A Day in the Life …of a Zen Garden

by Jackie O'Hara

In June I was inspired to create a Zen Garden in my backyard after reading "Hand Wash Cold" by Karen Maezen Miller. Her down-to-earth writing about her Japanese gardens opened my mind to the beauty of the tasks of daily life, whether it be laundry, dishes and of course - the garden.

The traditional Zen landscape is a dry stone garden, and typically has the elements of loose stone which can be raked into flowing designs, rocks, spare mossy plants and the suggestion of water.

There should be a seat nearby, because Zen gardens are meant to be an aid to meditation and art. The creative and spiritual placement of objects can be representative of nature and a metaphor of the journey of life.


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Closing Time

by Grace Finch

As we approach the end of this busy season, I look forward to putting the gardens I tend to rest and watching nature's transition into fall.

This summer has been the most humid one that I can remember and as a full time gardener it has been extremely difficult to work in the heat.

There are ten separate gardens that I tend to, every week, and several days I am working in multiple gardens for three or four hours each. Sometimes in the peak season (June-July) I will work in three gardens in one day.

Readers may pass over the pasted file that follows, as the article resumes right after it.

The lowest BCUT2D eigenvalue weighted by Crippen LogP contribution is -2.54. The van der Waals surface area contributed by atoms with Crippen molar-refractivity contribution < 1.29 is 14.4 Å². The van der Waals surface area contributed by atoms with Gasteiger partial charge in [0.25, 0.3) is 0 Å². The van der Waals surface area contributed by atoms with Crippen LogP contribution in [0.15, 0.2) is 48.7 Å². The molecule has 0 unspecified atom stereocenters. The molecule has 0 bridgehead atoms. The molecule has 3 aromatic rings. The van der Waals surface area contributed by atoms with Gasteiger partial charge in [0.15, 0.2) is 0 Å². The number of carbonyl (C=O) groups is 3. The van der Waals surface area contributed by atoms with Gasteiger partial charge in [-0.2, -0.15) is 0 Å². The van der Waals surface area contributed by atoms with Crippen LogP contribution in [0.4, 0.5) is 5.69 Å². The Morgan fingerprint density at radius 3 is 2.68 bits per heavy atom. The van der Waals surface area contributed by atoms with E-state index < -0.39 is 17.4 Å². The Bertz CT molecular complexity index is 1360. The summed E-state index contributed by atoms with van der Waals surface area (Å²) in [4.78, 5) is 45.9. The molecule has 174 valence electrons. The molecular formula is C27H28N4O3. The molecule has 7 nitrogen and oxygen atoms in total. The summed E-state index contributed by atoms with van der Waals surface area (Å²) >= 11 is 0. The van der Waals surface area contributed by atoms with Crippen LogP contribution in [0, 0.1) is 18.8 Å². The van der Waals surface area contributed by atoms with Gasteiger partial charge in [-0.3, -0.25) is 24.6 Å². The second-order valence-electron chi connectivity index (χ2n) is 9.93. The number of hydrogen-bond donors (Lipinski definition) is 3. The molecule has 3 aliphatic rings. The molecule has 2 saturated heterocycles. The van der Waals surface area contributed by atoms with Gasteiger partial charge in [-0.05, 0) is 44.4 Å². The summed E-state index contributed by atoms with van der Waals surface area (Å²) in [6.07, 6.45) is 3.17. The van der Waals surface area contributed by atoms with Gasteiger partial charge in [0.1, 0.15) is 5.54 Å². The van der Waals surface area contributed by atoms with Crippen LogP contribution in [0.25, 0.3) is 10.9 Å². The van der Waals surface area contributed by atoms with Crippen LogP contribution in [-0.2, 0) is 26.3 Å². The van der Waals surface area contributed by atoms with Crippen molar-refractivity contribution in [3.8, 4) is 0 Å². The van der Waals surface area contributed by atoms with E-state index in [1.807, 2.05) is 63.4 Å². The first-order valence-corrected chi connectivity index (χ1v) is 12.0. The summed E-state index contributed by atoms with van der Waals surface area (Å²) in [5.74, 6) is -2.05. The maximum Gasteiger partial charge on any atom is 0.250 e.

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I went barefoot today though the summer has ended

I went out to play 'neath the sunshine so splendid.

My child, how it smiled and shed its clothes and felt the sand beneath its toes.

The air felt as soft as a silken gown, and carried aloft the slightest frown.

The water bid me welcome here, it spared bare soles that wandered near.

And once inside its soothing care another soul emerged from there.

I went barefoot today and will fondly remember this beautiful day in mid-September.

By Dusty Finch

Full Moon Hike

September 28

Ever wanted to see the moon rise over the highest dunes on Cape Cod?

Join Center naturalists for a full moon walk and dune exploration and learn more about the natural history of this iconic landscape.

Meet at Snail Road. Reservations required. Contact PCCS for details and registration at (508) 487-3623 x103.

Free, donations always welcome.

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